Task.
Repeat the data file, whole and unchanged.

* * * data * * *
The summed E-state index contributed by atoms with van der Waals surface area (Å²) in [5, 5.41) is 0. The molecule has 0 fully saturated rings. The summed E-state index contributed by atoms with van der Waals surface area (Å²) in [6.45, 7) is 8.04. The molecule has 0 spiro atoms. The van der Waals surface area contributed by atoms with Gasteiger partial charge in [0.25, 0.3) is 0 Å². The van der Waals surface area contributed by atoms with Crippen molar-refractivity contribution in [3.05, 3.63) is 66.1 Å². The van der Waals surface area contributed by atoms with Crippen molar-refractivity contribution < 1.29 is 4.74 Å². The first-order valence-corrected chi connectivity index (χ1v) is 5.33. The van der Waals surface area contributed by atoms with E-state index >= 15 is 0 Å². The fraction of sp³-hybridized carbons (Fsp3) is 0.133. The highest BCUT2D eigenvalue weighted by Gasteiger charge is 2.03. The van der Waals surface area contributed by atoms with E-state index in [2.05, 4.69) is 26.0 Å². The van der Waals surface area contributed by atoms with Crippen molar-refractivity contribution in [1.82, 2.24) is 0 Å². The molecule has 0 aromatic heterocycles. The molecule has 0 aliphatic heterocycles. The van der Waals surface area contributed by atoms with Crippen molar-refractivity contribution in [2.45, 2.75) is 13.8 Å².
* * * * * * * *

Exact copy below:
The summed E-state index contributed by atoms with van der Waals surface area (Å²) in [5, 5.41) is 0. The molecule has 0 fully saturated rings. The summed E-state index contributed by atoms with van der Waals surface area (Å²) in [6.45, 7) is 8.04. The molecule has 0 spiro atoms. The van der Waals surface area contributed by atoms with Gasteiger partial charge in [0.25, 0.3) is 0 Å². The van der Waals surface area contributed by atoms with Crippen molar-refractivity contribution in [3.05, 3.63) is 66.1 Å². The van der Waals surface area contributed by atoms with Crippen molar-refractivity contribution < 1.29 is 4.74 Å². The first-order valence-corrected chi connectivity index (χ1v) is 5.33. The van der Waals surface area contributed by atoms with E-state index >= 15 is 0 Å². The fraction of sp³-hybridized carbons (Fsp3) is 0.133. The highest BCUT2D eigenvalue weighted by Gasteiger charge is 2.03. The van der Waals surface area contributed by atoms with E-state index in [2.05, 4.69) is 26.0 Å². The van der Waals surface area contributed by atoms with Crippen molar-refractivity contribution in [1.82, 2.24) is 0 Å². The molecule has 0 aromatic heterocycles. The molecule has 0 aliphatic heterocycles. The van der Waals surface area contributed by atoms with Crippen molar-refractivity contribution in [2.45, 2.75) is 13.8 Å².